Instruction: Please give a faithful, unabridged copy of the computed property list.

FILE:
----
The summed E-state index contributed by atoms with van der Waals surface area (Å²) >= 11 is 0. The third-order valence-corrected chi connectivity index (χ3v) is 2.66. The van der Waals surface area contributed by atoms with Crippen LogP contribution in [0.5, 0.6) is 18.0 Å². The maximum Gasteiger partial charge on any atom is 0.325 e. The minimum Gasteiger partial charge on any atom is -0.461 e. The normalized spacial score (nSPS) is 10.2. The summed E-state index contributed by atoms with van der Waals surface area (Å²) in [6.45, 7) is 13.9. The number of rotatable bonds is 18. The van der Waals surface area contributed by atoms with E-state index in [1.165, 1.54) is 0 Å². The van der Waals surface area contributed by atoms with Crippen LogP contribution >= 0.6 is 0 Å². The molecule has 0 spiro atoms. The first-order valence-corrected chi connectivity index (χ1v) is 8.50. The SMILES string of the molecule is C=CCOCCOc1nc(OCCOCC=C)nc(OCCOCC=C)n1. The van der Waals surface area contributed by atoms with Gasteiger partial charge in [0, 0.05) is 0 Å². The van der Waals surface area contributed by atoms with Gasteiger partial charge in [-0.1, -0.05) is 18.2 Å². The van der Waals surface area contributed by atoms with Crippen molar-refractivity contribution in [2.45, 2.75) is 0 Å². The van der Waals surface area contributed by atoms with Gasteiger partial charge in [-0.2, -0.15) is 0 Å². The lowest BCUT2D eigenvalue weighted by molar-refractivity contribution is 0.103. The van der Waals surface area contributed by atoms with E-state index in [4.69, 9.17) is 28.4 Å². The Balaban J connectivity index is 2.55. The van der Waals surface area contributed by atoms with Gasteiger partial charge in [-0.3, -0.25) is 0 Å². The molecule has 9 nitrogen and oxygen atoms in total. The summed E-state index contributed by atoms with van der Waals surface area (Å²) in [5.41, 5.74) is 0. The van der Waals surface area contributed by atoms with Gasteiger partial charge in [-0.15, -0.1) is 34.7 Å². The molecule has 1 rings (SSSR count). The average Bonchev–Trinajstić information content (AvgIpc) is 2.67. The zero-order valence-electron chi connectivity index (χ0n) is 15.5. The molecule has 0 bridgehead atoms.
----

The summed E-state index contributed by atoms with van der Waals surface area (Å²) >= 11 is 0. The third-order valence-corrected chi connectivity index (χ3v) is 2.66. The van der Waals surface area contributed by atoms with Crippen LogP contribution in [0.5, 0.6) is 18.0 Å². The maximum Gasteiger partial charge on any atom is 0.325 e. The minimum Gasteiger partial charge on any atom is -0.461 e. The normalized spacial score (nSPS) is 10.2. The summed E-state index contributed by atoms with van der Waals surface area (Å²) in [6.45, 7) is 13.9. The number of rotatable bonds is 18. The van der Waals surface area contributed by atoms with E-state index in [1.165, 1.54) is 0 Å². The van der Waals surface area contributed by atoms with Crippen LogP contribution >= 0.6 is 0 Å². The molecule has 0 spiro atoms. The first-order valence-corrected chi connectivity index (χ1v) is 8.50. The SMILES string of the molecule is C=CCOCCOc1nc(OCCOCC=C)nc(OCCOCC=C)n1. The van der Waals surface area contributed by atoms with Gasteiger partial charge in [0, 0.05) is 0 Å². The van der Waals surface area contributed by atoms with Gasteiger partial charge in [-0.1, -0.05) is 18.2 Å². The van der Waals surface area contributed by atoms with Crippen molar-refractivity contribution in [2.45, 2.75) is 0 Å². The van der Waals surface area contributed by atoms with Gasteiger partial charge in [-0.2, -0.15) is 0 Å². The lowest BCUT2D eigenvalue weighted by molar-refractivity contribution is 0.103. The van der Waals surface area contributed by atoms with E-state index in [4.69, 9.17) is 28.4 Å². The Balaban J connectivity index is 2.55. The van der Waals surface area contributed by atoms with Gasteiger partial charge in [-0.3, -0.25) is 0 Å². The molecule has 9 nitrogen and oxygen atoms in total. The summed E-state index contributed by atoms with van der Waals surface area (Å²) in [5.41, 5.74) is 0. The van der Waals surface area contributed by atoms with Gasteiger partial charge in [-0.15, -0.1) is 34.7 Å². The molecule has 1 rings (SSSR count). The average Bonchev–Trinajstić information content (AvgIpc) is 2.67. The zero-order valence-electron chi connectivity index (χ0n) is 15.5. The molecule has 0 bridgehead atoms.